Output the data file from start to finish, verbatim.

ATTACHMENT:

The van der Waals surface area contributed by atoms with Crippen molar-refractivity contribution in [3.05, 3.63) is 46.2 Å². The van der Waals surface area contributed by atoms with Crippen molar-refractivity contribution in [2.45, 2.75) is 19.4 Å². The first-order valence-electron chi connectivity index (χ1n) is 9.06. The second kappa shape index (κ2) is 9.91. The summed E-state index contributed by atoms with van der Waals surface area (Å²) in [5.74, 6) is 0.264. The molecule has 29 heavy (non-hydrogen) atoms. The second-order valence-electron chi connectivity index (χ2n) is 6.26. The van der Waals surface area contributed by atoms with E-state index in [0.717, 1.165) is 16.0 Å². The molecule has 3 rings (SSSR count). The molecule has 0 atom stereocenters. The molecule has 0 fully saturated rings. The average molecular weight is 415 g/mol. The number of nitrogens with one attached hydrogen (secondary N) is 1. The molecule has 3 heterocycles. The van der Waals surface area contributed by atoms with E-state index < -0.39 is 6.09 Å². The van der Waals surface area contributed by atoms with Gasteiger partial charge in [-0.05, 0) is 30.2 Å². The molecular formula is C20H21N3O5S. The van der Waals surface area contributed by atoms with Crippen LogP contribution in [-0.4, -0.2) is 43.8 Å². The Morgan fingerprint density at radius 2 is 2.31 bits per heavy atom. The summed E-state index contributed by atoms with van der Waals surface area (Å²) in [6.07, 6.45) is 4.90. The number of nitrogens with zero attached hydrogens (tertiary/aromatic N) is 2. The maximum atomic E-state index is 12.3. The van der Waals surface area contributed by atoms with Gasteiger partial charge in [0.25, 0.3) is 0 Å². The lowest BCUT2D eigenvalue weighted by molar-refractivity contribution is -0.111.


The van der Waals surface area contributed by atoms with Crippen molar-refractivity contribution in [3.05, 3.63) is 46.2 Å². The van der Waals surface area contributed by atoms with Crippen molar-refractivity contribution in [2.45, 2.75) is 19.4 Å². The first-order valence-electron chi connectivity index (χ1n) is 9.06. The second kappa shape index (κ2) is 9.91. The summed E-state index contributed by atoms with van der Waals surface area (Å²) in [5.74, 6) is 0.264. The molecule has 29 heavy (non-hydrogen) atoms. The second-order valence-electron chi connectivity index (χ2n) is 6.26. The van der Waals surface area contributed by atoms with E-state index in [0.717, 1.165) is 16.0 Å². The molecule has 3 rings (SSSR count). The molecule has 0 atom stereocenters. The molecule has 0 fully saturated rings. The average molecular weight is 415 g/mol. The number of nitrogens with one attached hydrogen (secondary N) is 1. The molecule has 3 heterocycles. The van der Waals surface area contributed by atoms with E-state index < -0.39 is 6.09 Å². The van der Waals surface area contributed by atoms with Gasteiger partial charge in [-0.05, 0) is 30.2 Å². The molecular formula is C20H21N3O5S. The van der Waals surface area contributed by atoms with Crippen LogP contribution in [-0.4, -0.2) is 43.8 Å². The Morgan fingerprint density at radius 2 is 2.31 bits per heavy atom. The summed E-state index contributed by atoms with van der Waals surface area (Å²) in [6.07, 6.45) is 4.90. The number of nitrogens with zero attached hydrogens (tertiary/aromatic N) is 2. The maximum atomic E-state index is 12.3. The van der Waals surface area contributed by atoms with Gasteiger partial charge in [0.25, 0.3) is 0 Å². The lowest BCUT2D eigenvalue weighted by molar-refractivity contribution is -0.111.